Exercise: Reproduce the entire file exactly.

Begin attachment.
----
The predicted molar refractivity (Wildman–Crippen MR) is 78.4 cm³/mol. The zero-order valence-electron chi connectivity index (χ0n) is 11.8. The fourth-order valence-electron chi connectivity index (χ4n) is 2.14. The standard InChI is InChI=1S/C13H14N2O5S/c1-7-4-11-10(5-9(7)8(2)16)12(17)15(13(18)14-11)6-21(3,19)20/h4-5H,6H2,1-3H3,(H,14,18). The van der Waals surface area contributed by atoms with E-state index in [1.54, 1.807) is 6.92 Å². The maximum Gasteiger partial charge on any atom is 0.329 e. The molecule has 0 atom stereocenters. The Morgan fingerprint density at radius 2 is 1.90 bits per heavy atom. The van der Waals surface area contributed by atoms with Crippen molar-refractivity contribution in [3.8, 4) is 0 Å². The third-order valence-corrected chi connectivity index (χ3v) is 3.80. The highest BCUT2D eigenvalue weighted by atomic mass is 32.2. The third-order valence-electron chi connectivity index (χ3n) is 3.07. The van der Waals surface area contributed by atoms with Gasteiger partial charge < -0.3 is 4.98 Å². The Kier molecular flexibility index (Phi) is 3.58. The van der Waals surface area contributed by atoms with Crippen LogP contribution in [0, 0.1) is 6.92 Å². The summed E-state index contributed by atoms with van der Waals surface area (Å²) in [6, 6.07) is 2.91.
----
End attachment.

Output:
The predicted molar refractivity (Wildman–Crippen MR) is 78.4 cm³/mol. The zero-order valence-electron chi connectivity index (χ0n) is 11.8. The fourth-order valence-electron chi connectivity index (χ4n) is 2.14. The standard InChI is InChI=1S/C13H14N2O5S/c1-7-4-11-10(5-9(7)8(2)16)12(17)15(13(18)14-11)6-21(3,19)20/h4-5H,6H2,1-3H3,(H,14,18). The van der Waals surface area contributed by atoms with E-state index in [1.54, 1.807) is 6.92 Å². The maximum Gasteiger partial charge on any atom is 0.329 e. The molecule has 0 atom stereocenters. The Morgan fingerprint density at radius 2 is 1.90 bits per heavy atom. The van der Waals surface area contributed by atoms with Crippen molar-refractivity contribution in [3.8, 4) is 0 Å². The third-order valence-corrected chi connectivity index (χ3v) is 3.80. The highest BCUT2D eigenvalue weighted by atomic mass is 32.2. The third-order valence-electron chi connectivity index (χ3n) is 3.07. The van der Waals surface area contributed by atoms with Gasteiger partial charge < -0.3 is 4.98 Å². The Kier molecular flexibility index (Phi) is 3.58. The van der Waals surface area contributed by atoms with Crippen LogP contribution in [0, 0.1) is 6.92 Å². The summed E-state index contributed by atoms with van der Waals surface area (Å²) in [6, 6.07) is 2.91.